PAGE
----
Friday, Apr 20, 2018
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There's more to Cowboys than Buford

Here's how it shaped up, on paper, for last night's City League boys championship game:

Libbey High has nine seniors, and five of them start. St. John's Jesuit has three seniors, and none of them start.

So, this wasn't a fair fight, on paper or off.

The Cowboys repeated as league champions with a 61-39 victory at Savage Hall. And they did it despite mere mortal numbers from William Buford.

The Titans' day will come, especially considering coach Ed Heintschel starts a freshman-sophomore backcourt.

But this is the Cowboys' time, and one has to wonder how far they can travel down the tournament trail, especially as a Division II team.

Their first sectional test will be against the winner of Rossford and Bryan. No disrespect to those two teams, but Libbey isn't exactly the reward a team wants for winning.

The problem for opponents is that Buford is unstoppable, a man among Cowboys, so to speak, and that Libbey can be just as difficult to contain when its star is keeping coach Leroy Bates company on the bench, as he did for much of the second half after getting in foul trouble.

As you might have picked up from that nine-senior stuff mentioned earlier, this is a team deep with quality talent.

"They played really well without William," Heintschel said, "and I just told Leroy that might be the biggest thing that came out of this with the tournament ahead."

Bates said the Cowboys played some summer league games without Buford, but that was a lot of snowflakes ago. Plus, they don't hand out big, golden trophies during the summer.

"I think our players knew what they could do [without Buford]," Bates said. "But it's nice to see it actually happen in this kind of environment. I think that was huge for us."

Buford sat out for 10 1/2 minutes in the second half and played just 19:20 of the game's 32 minutes. He still led Libbey with 15 points, but Brad Sandridge stepped up to score 13, Tony Brown and Lance Jones each added eight, and 6-foot-6 Julius Wells scored six points, grabbed six rebounds, and was a defensive enforcer in the paint.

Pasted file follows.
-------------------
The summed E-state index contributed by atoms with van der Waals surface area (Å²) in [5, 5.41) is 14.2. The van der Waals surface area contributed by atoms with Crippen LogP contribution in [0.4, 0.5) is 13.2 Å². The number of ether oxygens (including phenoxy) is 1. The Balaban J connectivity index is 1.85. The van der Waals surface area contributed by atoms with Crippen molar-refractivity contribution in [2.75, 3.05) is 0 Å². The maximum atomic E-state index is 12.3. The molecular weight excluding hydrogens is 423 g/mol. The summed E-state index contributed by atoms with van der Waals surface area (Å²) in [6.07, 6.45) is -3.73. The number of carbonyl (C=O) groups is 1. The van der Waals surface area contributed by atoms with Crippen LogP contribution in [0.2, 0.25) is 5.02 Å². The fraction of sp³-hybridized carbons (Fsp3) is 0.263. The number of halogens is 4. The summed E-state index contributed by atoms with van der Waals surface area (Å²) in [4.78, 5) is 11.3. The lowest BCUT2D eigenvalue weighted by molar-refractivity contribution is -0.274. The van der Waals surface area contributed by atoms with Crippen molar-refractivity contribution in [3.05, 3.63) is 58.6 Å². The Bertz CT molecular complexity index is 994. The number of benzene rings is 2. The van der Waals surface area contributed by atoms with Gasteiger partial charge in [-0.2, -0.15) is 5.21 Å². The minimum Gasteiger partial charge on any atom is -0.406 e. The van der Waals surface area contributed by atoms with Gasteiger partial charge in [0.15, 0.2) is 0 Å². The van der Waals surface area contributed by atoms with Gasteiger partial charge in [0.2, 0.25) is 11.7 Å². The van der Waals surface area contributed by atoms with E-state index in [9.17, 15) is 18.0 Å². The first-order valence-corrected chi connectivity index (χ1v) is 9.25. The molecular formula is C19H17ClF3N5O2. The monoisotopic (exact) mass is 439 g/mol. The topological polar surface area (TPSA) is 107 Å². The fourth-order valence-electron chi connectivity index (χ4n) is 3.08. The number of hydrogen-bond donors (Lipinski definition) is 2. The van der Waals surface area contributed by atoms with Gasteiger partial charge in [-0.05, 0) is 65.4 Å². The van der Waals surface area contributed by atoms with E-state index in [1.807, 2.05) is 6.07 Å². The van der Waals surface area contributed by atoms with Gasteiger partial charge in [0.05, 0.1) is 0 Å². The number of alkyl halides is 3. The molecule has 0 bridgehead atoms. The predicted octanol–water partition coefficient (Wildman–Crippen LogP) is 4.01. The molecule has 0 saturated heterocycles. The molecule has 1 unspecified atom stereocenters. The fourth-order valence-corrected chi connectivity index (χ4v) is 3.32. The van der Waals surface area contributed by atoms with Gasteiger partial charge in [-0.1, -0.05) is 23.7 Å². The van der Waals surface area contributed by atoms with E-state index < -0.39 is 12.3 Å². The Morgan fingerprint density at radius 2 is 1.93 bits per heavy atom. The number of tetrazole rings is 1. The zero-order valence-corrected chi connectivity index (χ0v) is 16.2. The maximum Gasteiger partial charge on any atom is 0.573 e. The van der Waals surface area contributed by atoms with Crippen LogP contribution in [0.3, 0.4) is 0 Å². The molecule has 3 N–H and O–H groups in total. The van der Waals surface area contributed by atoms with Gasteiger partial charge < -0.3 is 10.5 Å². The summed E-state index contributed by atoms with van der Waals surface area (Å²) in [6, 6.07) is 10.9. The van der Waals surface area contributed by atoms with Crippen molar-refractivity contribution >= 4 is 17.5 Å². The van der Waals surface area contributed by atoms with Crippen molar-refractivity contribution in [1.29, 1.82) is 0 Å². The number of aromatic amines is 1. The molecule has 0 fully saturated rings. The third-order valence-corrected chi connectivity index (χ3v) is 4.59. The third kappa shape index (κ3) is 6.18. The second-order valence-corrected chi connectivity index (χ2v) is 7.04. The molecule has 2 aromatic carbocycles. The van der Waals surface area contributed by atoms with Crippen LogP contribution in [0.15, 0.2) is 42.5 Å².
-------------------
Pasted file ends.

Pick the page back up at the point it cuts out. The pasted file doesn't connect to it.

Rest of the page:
"Sometimes, maybe, other guys get overlooked because William is going to Ohio State and gets a lot of press," Wells said. "But we go eight or nine deep. A lot of guys can play. I think we'd all be stars on other teams. Here, we're a team. We're working for championships."

And, while last night's game was for a title, it's not necessarily the one the Cowboys have been eyeing since Day One.

"This is a milestone," said Wells, who will play college ball at Marist. "The state championship is the goal."

It might be closer at hand considering what the Cowboys learned about themselves last night.

"We proved we can function, with William or without him," said Brown, who combined with Jones to simply take over the game during a key stretch of the third quarter. "He's a big, big part of the team. But the key word is team."

It is what Bates has long been preaching and teaching.

"I keep telling them 'we' can win, not that one individual can win," Libbey's veteran coach said as his players cut down the nets at Savage Hall. "William, to his credit, understands that as much as anybody. He knows he can't do it alone."

What everyone learned last night is that he might not have to. And that knowledge may prove to be more valuable than the trophy the Cowboys took home.

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